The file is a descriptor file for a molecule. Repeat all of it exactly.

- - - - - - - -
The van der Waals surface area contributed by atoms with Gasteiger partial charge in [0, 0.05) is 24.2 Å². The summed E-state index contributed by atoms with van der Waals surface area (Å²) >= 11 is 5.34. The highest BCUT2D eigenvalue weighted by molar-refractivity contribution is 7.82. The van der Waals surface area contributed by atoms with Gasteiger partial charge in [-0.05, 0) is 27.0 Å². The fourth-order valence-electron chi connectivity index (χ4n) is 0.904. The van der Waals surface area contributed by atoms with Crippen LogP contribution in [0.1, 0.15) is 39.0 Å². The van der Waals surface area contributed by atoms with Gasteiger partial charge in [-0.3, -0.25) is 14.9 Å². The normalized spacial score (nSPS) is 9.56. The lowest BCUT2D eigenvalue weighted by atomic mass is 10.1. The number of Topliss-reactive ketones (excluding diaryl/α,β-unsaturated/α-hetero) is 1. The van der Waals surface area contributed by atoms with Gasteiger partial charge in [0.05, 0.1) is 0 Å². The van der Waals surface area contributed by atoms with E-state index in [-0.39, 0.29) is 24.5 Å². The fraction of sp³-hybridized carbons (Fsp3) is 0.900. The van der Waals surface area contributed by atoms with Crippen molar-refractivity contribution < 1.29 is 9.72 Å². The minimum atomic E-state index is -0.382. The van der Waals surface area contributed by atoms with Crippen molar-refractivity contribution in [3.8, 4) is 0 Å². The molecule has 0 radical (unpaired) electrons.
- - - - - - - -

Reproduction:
The van der Waals surface area contributed by atoms with Gasteiger partial charge in [0, 0.05) is 24.2 Å². The summed E-state index contributed by atoms with van der Waals surface area (Å²) >= 11 is 5.34. The highest BCUT2D eigenvalue weighted by molar-refractivity contribution is 7.82. The van der Waals surface area contributed by atoms with Gasteiger partial charge in [-0.05, 0) is 27.0 Å². The fourth-order valence-electron chi connectivity index (χ4n) is 0.904. The van der Waals surface area contributed by atoms with Crippen LogP contribution in [0.1, 0.15) is 39.0 Å². The van der Waals surface area contributed by atoms with Gasteiger partial charge in [-0.3, -0.25) is 14.9 Å². The normalized spacial score (nSPS) is 9.56. The lowest BCUT2D eigenvalue weighted by atomic mass is 10.1. The number of Topliss-reactive ketones (excluding diaryl/α,β-unsaturated/α-hetero) is 1. The van der Waals surface area contributed by atoms with Gasteiger partial charge in [0.05, 0.1) is 0 Å². The van der Waals surface area contributed by atoms with E-state index in [-0.39, 0.29) is 24.5 Å². The fraction of sp³-hybridized carbons (Fsp3) is 0.900. The van der Waals surface area contributed by atoms with Crippen molar-refractivity contribution < 1.29 is 9.72 Å². The minimum atomic E-state index is -0.382. The van der Waals surface area contributed by atoms with Crippen molar-refractivity contribution in [3.8, 4) is 0 Å². The molecule has 0 radical (unpaired) electrons.